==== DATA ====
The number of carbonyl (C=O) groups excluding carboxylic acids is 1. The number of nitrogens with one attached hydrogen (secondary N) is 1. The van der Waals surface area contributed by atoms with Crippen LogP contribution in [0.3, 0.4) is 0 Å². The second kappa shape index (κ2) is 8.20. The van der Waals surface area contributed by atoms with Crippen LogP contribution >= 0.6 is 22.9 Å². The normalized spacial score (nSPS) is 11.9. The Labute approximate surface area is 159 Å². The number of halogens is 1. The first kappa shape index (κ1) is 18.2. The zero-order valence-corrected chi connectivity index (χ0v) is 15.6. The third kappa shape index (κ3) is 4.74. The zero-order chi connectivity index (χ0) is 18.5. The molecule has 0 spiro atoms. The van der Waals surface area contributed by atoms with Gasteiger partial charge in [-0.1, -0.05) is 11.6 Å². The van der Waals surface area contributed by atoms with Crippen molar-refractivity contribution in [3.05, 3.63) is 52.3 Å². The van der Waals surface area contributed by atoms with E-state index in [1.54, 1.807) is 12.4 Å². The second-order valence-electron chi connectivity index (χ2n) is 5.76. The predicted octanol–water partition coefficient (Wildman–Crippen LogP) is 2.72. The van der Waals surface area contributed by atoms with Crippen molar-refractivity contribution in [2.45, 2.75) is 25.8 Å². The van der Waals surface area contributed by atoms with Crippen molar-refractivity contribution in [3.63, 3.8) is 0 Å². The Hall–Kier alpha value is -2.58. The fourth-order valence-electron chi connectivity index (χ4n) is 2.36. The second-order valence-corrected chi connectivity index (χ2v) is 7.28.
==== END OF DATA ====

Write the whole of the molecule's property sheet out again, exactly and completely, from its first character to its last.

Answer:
The number of carbonyl (C=O) groups excluding carboxylic acids is 1. The number of nitrogens with one attached hydrogen (secondary N) is 1. The van der Waals surface area contributed by atoms with Crippen LogP contribution in [0.3, 0.4) is 0 Å². The second kappa shape index (κ2) is 8.20. The van der Waals surface area contributed by atoms with Crippen LogP contribution >= 0.6 is 22.9 Å². The normalized spacial score (nSPS) is 11.9. The Labute approximate surface area is 159 Å². The number of halogens is 1. The first kappa shape index (κ1) is 18.2. The zero-order valence-corrected chi connectivity index (χ0v) is 15.6. The third kappa shape index (κ3) is 4.74. The zero-order chi connectivity index (χ0) is 18.5. The molecule has 0 spiro atoms. The van der Waals surface area contributed by atoms with Gasteiger partial charge in [-0.1, -0.05) is 11.6 Å². The van der Waals surface area contributed by atoms with Crippen molar-refractivity contribution in [3.05, 3.63) is 52.3 Å². The van der Waals surface area contributed by atoms with E-state index in [1.54, 1.807) is 12.4 Å². The second-order valence-electron chi connectivity index (χ2n) is 5.76. The predicted octanol–water partition coefficient (Wildman–Crippen LogP) is 2.72. The van der Waals surface area contributed by atoms with Crippen molar-refractivity contribution in [2.45, 2.75) is 25.8 Å². The van der Waals surface area contributed by atoms with Crippen molar-refractivity contribution in [3.63, 3.8) is 0 Å². The Hall–Kier alpha value is -2.58. The fourth-order valence-electron chi connectivity index (χ4n) is 2.36. The second-order valence-corrected chi connectivity index (χ2v) is 7.28.